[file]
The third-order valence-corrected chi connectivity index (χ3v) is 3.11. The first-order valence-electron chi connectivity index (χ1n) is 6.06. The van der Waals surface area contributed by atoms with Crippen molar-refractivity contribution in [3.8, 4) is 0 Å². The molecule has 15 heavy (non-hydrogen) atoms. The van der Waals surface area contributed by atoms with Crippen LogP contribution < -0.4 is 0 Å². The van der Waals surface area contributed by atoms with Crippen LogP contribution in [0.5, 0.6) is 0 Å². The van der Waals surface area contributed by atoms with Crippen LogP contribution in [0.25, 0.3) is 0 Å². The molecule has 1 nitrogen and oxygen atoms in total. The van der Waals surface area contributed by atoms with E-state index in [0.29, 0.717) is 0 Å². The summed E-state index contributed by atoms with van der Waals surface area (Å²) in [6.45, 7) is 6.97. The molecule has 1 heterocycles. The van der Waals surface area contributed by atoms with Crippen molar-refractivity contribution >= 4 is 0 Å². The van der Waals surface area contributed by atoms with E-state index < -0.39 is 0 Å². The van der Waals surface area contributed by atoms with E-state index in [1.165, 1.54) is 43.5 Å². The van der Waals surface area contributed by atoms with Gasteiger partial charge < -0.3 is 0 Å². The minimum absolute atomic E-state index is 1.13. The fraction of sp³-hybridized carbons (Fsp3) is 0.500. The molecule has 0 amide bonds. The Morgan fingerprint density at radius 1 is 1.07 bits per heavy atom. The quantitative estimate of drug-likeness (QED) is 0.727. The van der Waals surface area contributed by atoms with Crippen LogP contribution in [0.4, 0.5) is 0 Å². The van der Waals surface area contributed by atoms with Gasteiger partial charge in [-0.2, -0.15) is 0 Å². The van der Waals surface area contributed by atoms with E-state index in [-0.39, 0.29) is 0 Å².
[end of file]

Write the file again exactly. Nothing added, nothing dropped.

The third-order valence-corrected chi connectivity index (χ3v) is 3.11. The first-order valence-electron chi connectivity index (χ1n) is 6.06. The van der Waals surface area contributed by atoms with Crippen molar-refractivity contribution in [3.8, 4) is 0 Å². The molecule has 15 heavy (non-hydrogen) atoms. The van der Waals surface area contributed by atoms with Crippen LogP contribution < -0.4 is 0 Å². The van der Waals surface area contributed by atoms with Crippen LogP contribution in [0.5, 0.6) is 0 Å². The van der Waals surface area contributed by atoms with Crippen LogP contribution in [0.25, 0.3) is 0 Å². The molecule has 1 nitrogen and oxygen atoms in total. The van der Waals surface area contributed by atoms with E-state index in [0.29, 0.717) is 0 Å². The summed E-state index contributed by atoms with van der Waals surface area (Å²) in [6.45, 7) is 6.97. The molecule has 1 heterocycles. The van der Waals surface area contributed by atoms with Crippen molar-refractivity contribution >= 4 is 0 Å². The van der Waals surface area contributed by atoms with E-state index < -0.39 is 0 Å². The van der Waals surface area contributed by atoms with E-state index in [1.165, 1.54) is 43.5 Å². The van der Waals surface area contributed by atoms with Gasteiger partial charge < -0.3 is 0 Å². The minimum absolute atomic E-state index is 1.13. The fraction of sp³-hybridized carbons (Fsp3) is 0.500. The molecule has 0 amide bonds. The Morgan fingerprint density at radius 1 is 1.07 bits per heavy atom. The quantitative estimate of drug-likeness (QED) is 0.727. The van der Waals surface area contributed by atoms with Crippen LogP contribution in [0.4, 0.5) is 0 Å². The van der Waals surface area contributed by atoms with Gasteiger partial charge in [-0.2, -0.15) is 0 Å². The van der Waals surface area contributed by atoms with E-state index in [-0.39, 0.29) is 0 Å².